2 years with the Torchmate 2×4 CNC Plasma cutter

As a high school teacher and user of equipment with teenagers, I feel that we know how to abuse tools.  Like all reviews, each reviewer is sharing their personal perspective. This review comes from the perspective of lots of users doing a huge variety of projects with a variety of materials.  This isn’t a review from a production shop, but rather a learning atmosphere.  Over the last 2 years, we have fired up the CNC plasma about 400 times. We get a lot of use out of the tool.

Digital manufacturing is extremely important in today’s workplace and the CNC plasma is a great example.  As a teacher of manufacturing it is important to work with professional equipment, but it is also equally important to work with tools that offer issues that make the student problem solve.  The nature of CNC plasma is relatively inaccurate.   The way I describe the CNC plasma to students is that it is like a swirling upside down candle.  The flame is not straight nor does it always flicker perfectly vertical.  After giving instruction on milling machines and CNC mills, the instant feedback is annoyance from students, but once they learn to work within the capabilities of the tool, they are astounded at what they can accomplish.

I guess I am leading the first part of this review in the idea of CNC plasma, rather than the Torchmate specifically, but I will get there.  Here are the issues with CNC plasma cutting.

  • Kerf width varies slightly
  • Kerf cut is rarely vertical
  • Even light amounts of dross on the undercut can be annoying to remove

In the production world, these issues could be unimaginably huge problems.  Things do not come off of the tool perfectly accurate within +-.001.  In the education world, however, these issues create a perfect learning situation.  If a student requires a 4 inch square within +-.001, how can this be done?  That is the biggest point of learning and if we had better tools like a water jet or a metal laser, this learning would not be achieved.  I personally like the tools best when they are great, but have downside.  This creates an atmosphere of problem solving.  The student mentioned above may choose to cut it out too big and machine it down to specifications, or sometimes they may choose that the plasma isn’t the best tool to use.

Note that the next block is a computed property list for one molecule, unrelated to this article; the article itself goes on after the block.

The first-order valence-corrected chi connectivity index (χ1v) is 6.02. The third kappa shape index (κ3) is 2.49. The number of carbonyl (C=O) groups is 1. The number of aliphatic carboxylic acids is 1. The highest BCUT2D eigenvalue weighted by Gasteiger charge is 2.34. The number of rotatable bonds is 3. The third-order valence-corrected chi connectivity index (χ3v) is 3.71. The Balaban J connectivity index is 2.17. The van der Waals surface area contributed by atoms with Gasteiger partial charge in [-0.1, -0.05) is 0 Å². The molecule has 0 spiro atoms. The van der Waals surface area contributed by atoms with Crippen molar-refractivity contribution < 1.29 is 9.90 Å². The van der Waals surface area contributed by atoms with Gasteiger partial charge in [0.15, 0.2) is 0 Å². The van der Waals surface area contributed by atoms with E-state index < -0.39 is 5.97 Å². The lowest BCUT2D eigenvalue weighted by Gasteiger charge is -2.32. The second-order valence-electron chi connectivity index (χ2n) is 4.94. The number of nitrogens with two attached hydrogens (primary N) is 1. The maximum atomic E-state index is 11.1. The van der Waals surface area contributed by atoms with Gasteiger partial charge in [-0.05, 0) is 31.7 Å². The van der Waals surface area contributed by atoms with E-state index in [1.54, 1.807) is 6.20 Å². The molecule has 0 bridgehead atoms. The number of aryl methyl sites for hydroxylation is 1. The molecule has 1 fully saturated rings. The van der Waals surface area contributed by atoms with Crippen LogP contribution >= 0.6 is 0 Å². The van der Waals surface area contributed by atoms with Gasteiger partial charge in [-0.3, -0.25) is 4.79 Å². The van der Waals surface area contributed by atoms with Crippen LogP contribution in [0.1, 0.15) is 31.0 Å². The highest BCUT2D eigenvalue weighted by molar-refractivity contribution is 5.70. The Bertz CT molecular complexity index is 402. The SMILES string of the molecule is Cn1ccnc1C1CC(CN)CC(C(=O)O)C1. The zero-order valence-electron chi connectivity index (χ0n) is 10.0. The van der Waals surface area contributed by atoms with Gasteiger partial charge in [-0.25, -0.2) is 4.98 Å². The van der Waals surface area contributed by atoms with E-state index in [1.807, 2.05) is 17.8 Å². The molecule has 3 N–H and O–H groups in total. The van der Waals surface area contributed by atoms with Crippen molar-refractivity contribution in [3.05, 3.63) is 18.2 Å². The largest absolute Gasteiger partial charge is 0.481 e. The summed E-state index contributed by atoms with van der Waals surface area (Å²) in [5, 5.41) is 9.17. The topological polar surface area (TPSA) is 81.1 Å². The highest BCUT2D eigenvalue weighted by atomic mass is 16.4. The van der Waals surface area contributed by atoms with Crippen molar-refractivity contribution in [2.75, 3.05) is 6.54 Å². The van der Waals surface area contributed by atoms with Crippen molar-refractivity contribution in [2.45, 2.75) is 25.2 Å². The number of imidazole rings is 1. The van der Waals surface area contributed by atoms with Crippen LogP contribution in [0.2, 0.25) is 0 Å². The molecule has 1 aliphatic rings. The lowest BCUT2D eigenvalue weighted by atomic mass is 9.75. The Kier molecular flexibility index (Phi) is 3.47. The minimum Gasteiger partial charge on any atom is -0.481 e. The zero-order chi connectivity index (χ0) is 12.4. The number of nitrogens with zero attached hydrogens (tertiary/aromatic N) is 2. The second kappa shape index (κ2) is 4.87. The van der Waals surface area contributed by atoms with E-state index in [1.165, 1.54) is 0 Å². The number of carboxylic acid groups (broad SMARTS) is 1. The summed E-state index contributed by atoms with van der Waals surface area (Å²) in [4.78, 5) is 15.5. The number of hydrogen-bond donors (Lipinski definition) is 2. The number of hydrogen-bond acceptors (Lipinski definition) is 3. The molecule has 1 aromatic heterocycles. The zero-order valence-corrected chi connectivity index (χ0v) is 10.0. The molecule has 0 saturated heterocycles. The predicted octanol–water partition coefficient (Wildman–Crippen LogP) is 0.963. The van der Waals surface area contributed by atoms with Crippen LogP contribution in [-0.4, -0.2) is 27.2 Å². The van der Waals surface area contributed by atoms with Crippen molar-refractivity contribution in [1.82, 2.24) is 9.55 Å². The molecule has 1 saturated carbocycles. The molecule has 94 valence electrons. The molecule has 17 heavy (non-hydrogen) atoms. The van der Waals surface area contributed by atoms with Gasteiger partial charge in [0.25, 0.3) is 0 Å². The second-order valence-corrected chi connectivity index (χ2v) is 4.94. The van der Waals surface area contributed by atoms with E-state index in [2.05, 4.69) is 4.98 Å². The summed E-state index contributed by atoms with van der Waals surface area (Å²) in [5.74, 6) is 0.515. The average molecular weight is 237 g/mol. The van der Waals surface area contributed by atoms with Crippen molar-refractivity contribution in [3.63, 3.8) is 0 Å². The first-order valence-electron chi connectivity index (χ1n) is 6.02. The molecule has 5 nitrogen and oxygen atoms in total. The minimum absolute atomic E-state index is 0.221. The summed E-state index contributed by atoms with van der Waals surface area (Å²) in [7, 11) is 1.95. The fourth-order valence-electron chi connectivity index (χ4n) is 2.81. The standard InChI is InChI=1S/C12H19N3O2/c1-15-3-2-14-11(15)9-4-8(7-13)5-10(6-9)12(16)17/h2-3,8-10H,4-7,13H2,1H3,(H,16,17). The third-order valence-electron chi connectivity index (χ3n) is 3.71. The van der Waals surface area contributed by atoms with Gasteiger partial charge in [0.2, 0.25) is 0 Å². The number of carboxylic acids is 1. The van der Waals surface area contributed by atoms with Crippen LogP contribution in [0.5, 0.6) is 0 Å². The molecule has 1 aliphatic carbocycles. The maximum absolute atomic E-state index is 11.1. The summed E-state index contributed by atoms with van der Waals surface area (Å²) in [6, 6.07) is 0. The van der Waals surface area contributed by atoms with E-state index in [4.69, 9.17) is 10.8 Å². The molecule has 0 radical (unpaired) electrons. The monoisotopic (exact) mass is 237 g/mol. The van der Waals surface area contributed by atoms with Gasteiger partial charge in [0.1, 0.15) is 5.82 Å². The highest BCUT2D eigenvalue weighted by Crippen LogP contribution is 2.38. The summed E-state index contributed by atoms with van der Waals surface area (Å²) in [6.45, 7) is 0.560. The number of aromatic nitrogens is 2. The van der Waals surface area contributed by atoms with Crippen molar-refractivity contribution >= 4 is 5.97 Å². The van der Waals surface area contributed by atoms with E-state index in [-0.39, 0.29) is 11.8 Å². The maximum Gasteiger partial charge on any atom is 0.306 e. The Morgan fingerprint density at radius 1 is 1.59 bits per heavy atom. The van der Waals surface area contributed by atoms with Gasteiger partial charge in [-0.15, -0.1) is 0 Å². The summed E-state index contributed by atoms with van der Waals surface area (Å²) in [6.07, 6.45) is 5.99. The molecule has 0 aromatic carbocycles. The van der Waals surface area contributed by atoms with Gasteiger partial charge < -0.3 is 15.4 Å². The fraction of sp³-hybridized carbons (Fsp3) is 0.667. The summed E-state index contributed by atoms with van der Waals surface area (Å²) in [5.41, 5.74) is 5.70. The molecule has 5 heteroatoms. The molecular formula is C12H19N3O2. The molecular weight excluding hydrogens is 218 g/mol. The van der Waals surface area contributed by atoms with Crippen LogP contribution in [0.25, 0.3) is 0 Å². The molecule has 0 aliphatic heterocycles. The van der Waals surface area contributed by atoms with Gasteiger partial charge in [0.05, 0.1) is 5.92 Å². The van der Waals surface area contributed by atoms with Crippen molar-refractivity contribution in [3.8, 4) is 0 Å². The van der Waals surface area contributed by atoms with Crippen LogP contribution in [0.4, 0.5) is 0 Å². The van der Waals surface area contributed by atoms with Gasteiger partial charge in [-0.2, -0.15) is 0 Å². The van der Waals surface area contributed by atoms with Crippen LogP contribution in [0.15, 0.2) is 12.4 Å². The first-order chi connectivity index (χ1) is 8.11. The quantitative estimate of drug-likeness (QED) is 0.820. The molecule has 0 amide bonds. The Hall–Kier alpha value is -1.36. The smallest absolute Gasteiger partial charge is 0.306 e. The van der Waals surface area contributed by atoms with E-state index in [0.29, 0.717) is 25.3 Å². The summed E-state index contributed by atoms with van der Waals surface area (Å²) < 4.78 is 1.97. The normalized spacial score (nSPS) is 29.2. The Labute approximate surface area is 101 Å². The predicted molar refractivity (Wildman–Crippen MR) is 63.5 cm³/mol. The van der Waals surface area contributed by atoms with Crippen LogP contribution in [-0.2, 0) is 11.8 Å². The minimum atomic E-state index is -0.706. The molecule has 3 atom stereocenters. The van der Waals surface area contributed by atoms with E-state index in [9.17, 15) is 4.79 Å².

This idea is similar to 3D printing.  The best learning happens is when it isn’t perfect.  Is the 3D printer the best tool for project X?  A lot of the times it isn’t, but as long as you are familiar with the strengths and weaknesses of the entire shop, you will succeed in your project.

All of that said, there are ways to really increase the quality of cut with the plasma cutter, but you have to have a good deal of success with the given cut charts prior to leaving the comfort of them.  We have a Torchmate 2×4 table with the auto height adjust and a hypertherm 65 machine and hand torch.  We use the Vectric Aspire software for design work and the torchmate software for g-code creation and machine operation.  I have found that any artistic endeavor a student goes for is extremely accurate for their purposes, but any tight tolerance work needs to be very well planned.  By this, I mean, kerf thickness must be planned well, and good luck making small holes with accuracy.  We have had pretty close to zero luck making an accurate hole less than about an inch in 1/4 steel.  The other piece that is a positive and negative is the auto torch height control.  It allows for cleaner cuts by reading the voltage off of the metal and moving higher and lower to stay at the correct voltage.  The problem with this is that height above material is the the most important part to achieve consistent kerf width and cut symmetry.  Now for most cuts, the product works out perfect, but this has to be planned into the work tolerances.